For many, Christmas is a day of happiness, when traditions are fulfilled and family gathers around a table. Although traditions vary from country to country, there are some that have transcended the borders of countries and continents. One of them is gingerbread. A tradition that, since the Middle Ages, has become one of the most popular in the world. It could even be said that the gingerbread “man” is seen as a Christmas symbol, along with the tree and decorations.
What does the story tell about gingerbread?
Ginger root, the main ingredient and originated in China. From there it was transported to Europe via the Silk Road. At first it was used for its preservative qualities in various preparations. During the Middle Ages it was used to change the flavour of preserved meats.
The first gingerbread cookies were made in monasteries in the 11th century. One of the earliest recipes is attributed to the monk Gregory of Nicopolis. In Northern Europe monks used to accompany them with spices and wine. However, ginger was difficult to obtain in the Middle Ages. For this reason it was prohibitively expensive for the majority of the population.
Although for the upper classes it was a product that was within their reach. They used to decorate gingerbread cookies with gold leaf to show them off on festive tables. They came in various shapes. The first moulds were made of wood and the Swiss National Museum in Zurich still has the oldest mould in the world.
Despite being present at several medieval fairs, gingerbread cookies got a “royal” boost. It was thanks to Queen Elizabeth I of England. Elizabeth I, in the 16th century, asked her bakers to make her biscuits in imitation of some court personages. The biscuits were made in edible decorative attire and offered to diners. It was the beginning of human signature biscuits.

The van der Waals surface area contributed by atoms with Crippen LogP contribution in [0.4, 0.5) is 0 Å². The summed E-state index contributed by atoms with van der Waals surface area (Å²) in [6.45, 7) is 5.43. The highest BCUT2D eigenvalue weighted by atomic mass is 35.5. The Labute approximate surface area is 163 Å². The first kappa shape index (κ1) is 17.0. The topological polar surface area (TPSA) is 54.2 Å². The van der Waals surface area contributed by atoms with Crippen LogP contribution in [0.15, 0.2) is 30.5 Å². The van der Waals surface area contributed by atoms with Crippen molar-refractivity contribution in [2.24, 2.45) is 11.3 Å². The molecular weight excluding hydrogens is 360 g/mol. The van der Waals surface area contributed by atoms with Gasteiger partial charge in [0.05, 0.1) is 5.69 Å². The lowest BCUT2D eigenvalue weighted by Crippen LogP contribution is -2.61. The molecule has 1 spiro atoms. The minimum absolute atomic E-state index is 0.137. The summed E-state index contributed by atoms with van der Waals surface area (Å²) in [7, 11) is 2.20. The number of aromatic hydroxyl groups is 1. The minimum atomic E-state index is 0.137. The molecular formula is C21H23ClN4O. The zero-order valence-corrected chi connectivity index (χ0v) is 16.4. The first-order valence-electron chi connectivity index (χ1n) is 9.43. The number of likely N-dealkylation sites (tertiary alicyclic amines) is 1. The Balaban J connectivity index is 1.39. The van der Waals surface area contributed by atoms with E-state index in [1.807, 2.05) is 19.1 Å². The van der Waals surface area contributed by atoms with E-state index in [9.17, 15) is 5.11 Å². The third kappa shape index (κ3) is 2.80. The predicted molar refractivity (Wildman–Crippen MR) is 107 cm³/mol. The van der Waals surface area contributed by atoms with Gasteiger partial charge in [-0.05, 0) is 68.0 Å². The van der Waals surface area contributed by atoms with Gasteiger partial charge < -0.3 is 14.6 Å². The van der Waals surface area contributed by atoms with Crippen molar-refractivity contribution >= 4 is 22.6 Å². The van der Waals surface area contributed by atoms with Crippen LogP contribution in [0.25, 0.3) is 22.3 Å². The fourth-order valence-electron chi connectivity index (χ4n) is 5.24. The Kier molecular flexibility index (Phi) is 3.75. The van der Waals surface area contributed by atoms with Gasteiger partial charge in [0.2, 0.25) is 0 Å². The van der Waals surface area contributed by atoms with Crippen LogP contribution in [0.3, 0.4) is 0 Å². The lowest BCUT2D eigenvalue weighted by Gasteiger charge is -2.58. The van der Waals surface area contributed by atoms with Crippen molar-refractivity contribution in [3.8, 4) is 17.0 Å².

Gingerbread houses are also prized at Christmastime
Another boost gingerbread received is through a children’s story. A few years after the queen’s cookies, the Brothers Grimm created a tale inspired by gingerbread cookies. The main characters are two siblings, Hansel and Gretel. They find a house made of gingerbread cookies in a forest.
Many attribute the popularization of gingerbread houses to the fairy tale. These decorated houses are ubiquitous in many countries such as Germany, Switzerland and Scandinavia. But as time goes by they are becoming more and more popular.
With the arrival of the recipe in the United States, brought by European immigration, gingerbread cookies became associated with Christmas. Today, gingerbread cookies are part of a ritual in which adults and children participate in making them.